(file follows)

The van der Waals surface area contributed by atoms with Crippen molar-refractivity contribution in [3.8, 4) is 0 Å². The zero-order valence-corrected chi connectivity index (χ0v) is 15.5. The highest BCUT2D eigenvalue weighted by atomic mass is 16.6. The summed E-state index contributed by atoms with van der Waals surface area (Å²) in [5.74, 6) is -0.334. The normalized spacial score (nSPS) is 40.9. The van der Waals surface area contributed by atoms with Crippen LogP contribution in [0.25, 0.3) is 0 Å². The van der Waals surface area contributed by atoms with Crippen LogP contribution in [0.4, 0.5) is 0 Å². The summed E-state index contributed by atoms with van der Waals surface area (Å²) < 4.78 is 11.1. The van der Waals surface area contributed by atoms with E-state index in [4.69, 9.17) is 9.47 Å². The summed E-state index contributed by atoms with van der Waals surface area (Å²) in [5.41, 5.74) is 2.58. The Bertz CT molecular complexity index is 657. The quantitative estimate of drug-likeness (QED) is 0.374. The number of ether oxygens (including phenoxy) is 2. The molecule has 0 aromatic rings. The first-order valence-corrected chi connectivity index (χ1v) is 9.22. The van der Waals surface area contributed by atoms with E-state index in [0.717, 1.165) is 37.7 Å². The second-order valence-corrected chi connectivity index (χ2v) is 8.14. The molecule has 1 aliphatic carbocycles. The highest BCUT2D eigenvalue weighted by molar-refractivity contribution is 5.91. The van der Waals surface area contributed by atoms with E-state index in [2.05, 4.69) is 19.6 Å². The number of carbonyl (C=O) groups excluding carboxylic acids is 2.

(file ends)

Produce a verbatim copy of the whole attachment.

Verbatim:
The van der Waals surface area contributed by atoms with Crippen molar-refractivity contribution in [3.8, 4) is 0 Å². The zero-order valence-corrected chi connectivity index (χ0v) is 15.5. The highest BCUT2D eigenvalue weighted by atomic mass is 16.6. The summed E-state index contributed by atoms with van der Waals surface area (Å²) in [5.74, 6) is -0.334. The normalized spacial score (nSPS) is 40.9. The van der Waals surface area contributed by atoms with Crippen LogP contribution in [0.25, 0.3) is 0 Å². The van der Waals surface area contributed by atoms with Crippen LogP contribution in [0.4, 0.5) is 0 Å². The summed E-state index contributed by atoms with van der Waals surface area (Å²) < 4.78 is 11.1. The van der Waals surface area contributed by atoms with E-state index in [4.69, 9.17) is 9.47 Å². The summed E-state index contributed by atoms with van der Waals surface area (Å²) in [5.41, 5.74) is 2.58. The Bertz CT molecular complexity index is 657. The quantitative estimate of drug-likeness (QED) is 0.374. The number of ether oxygens (including phenoxy) is 2. The molecule has 0 aromatic rings. The first-order valence-corrected chi connectivity index (χ1v) is 9.22. The van der Waals surface area contributed by atoms with E-state index in [0.717, 1.165) is 37.7 Å². The second-order valence-corrected chi connectivity index (χ2v) is 8.14. The molecule has 1 aliphatic carbocycles. The highest BCUT2D eigenvalue weighted by molar-refractivity contribution is 5.91. The van der Waals surface area contributed by atoms with E-state index in [2.05, 4.69) is 19.6 Å². The number of carbonyl (C=O) groups excluding carboxylic acids is 2.